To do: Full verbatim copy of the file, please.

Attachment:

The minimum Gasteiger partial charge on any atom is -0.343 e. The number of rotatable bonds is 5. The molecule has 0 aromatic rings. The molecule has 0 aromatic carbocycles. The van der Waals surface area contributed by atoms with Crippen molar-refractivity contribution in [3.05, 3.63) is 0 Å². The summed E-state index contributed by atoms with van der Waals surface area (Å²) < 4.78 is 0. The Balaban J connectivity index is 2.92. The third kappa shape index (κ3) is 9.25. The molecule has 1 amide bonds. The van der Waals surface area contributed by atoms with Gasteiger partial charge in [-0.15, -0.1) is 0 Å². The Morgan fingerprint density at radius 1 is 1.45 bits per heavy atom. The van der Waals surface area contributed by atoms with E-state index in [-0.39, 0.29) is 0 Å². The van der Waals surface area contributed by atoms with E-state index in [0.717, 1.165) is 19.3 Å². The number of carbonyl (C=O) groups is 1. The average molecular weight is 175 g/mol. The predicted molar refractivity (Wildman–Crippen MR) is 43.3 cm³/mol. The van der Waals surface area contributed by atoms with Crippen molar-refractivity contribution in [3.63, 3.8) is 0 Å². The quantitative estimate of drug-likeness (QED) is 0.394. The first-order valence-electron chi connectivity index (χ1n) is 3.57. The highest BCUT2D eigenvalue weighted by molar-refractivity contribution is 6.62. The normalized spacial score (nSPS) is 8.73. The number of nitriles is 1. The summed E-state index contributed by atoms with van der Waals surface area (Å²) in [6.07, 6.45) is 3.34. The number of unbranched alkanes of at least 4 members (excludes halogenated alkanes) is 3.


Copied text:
The minimum Gasteiger partial charge on any atom is -0.343 e. The number of rotatable bonds is 5. The molecule has 0 aromatic rings. The molecule has 0 aromatic carbocycles. The van der Waals surface area contributed by atoms with Crippen molar-refractivity contribution in [3.05, 3.63) is 0 Å². The summed E-state index contributed by atoms with van der Waals surface area (Å²) < 4.78 is 0. The Balaban J connectivity index is 2.92. The third kappa shape index (κ3) is 9.25. The molecule has 1 amide bonds. The van der Waals surface area contributed by atoms with Gasteiger partial charge in [-0.15, -0.1) is 0 Å². The Morgan fingerprint density at radius 1 is 1.45 bits per heavy atom. The van der Waals surface area contributed by atoms with E-state index in [-0.39, 0.29) is 0 Å². The van der Waals surface area contributed by atoms with E-state index in [0.717, 1.165) is 19.3 Å². The number of carbonyl (C=O) groups is 1. The average molecular weight is 175 g/mol. The predicted molar refractivity (Wildman–Crippen MR) is 43.3 cm³/mol. The van der Waals surface area contributed by atoms with Crippen molar-refractivity contribution in [3.63, 3.8) is 0 Å². The quantitative estimate of drug-likeness (QED) is 0.394. The first-order valence-electron chi connectivity index (χ1n) is 3.57. The highest BCUT2D eigenvalue weighted by molar-refractivity contribution is 6.62. The normalized spacial score (nSPS) is 8.73. The number of nitriles is 1. The summed E-state index contributed by atoms with van der Waals surface area (Å²) in [6.07, 6.45) is 3.34. The number of unbranched alkanes of at least 4 members (excludes halogenated alkanes) is 3.